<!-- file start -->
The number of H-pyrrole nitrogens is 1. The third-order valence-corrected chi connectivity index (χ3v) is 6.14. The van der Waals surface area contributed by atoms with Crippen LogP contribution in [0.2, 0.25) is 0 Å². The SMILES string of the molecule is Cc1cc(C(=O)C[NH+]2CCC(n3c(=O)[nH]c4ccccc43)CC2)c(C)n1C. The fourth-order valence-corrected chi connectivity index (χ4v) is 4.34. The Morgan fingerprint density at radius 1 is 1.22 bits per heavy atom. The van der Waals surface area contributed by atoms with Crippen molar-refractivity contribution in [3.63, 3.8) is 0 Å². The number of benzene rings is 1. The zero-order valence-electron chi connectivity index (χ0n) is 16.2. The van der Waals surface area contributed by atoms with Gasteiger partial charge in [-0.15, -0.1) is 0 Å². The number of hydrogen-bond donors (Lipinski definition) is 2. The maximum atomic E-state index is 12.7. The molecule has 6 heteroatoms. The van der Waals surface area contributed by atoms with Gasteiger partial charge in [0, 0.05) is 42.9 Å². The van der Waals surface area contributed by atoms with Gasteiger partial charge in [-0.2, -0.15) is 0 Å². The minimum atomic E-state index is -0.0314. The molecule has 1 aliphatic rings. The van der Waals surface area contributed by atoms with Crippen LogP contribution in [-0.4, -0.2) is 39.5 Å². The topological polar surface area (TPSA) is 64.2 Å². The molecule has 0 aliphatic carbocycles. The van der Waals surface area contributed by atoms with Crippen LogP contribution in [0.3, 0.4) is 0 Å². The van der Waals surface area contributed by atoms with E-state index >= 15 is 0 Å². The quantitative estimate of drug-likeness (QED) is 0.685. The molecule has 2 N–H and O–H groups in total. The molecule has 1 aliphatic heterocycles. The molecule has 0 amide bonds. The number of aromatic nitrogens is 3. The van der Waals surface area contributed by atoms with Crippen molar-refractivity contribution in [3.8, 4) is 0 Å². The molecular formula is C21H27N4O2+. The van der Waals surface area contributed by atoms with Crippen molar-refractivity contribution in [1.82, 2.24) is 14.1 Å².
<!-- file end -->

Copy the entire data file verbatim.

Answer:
The number of H-pyrrole nitrogens is 1. The third-order valence-corrected chi connectivity index (χ3v) is 6.14. The van der Waals surface area contributed by atoms with Crippen LogP contribution in [0.2, 0.25) is 0 Å². The SMILES string of the molecule is Cc1cc(C(=O)C[NH+]2CCC(n3c(=O)[nH]c4ccccc43)CC2)c(C)n1C. The fourth-order valence-corrected chi connectivity index (χ4v) is 4.34. The Morgan fingerprint density at radius 1 is 1.22 bits per heavy atom. The van der Waals surface area contributed by atoms with Crippen molar-refractivity contribution in [3.63, 3.8) is 0 Å². The number of benzene rings is 1. The zero-order valence-electron chi connectivity index (χ0n) is 16.2. The van der Waals surface area contributed by atoms with Gasteiger partial charge in [-0.15, -0.1) is 0 Å². The number of hydrogen-bond donors (Lipinski definition) is 2. The maximum atomic E-state index is 12.7. The molecule has 6 heteroatoms. The van der Waals surface area contributed by atoms with Gasteiger partial charge in [0, 0.05) is 42.9 Å². The van der Waals surface area contributed by atoms with Gasteiger partial charge in [-0.2, -0.15) is 0 Å². The minimum atomic E-state index is -0.0314. The molecule has 1 aliphatic rings. The van der Waals surface area contributed by atoms with Crippen LogP contribution in [-0.4, -0.2) is 39.5 Å². The topological polar surface area (TPSA) is 64.2 Å². The molecule has 0 aliphatic carbocycles. The van der Waals surface area contributed by atoms with Crippen LogP contribution in [0.3, 0.4) is 0 Å². The van der Waals surface area contributed by atoms with E-state index >= 15 is 0 Å². The quantitative estimate of drug-likeness (QED) is 0.685. The molecule has 2 N–H and O–H groups in total. The molecule has 1 aliphatic heterocycles. The molecule has 0 amide bonds. The number of aromatic nitrogens is 3. The van der Waals surface area contributed by atoms with Crippen molar-refractivity contribution in [3.8, 4) is 0 Å². The molecular formula is C21H27N4O2+. The van der Waals surface area contributed by atoms with Crippen molar-refractivity contribution in [1.82, 2.24) is 14.1 Å².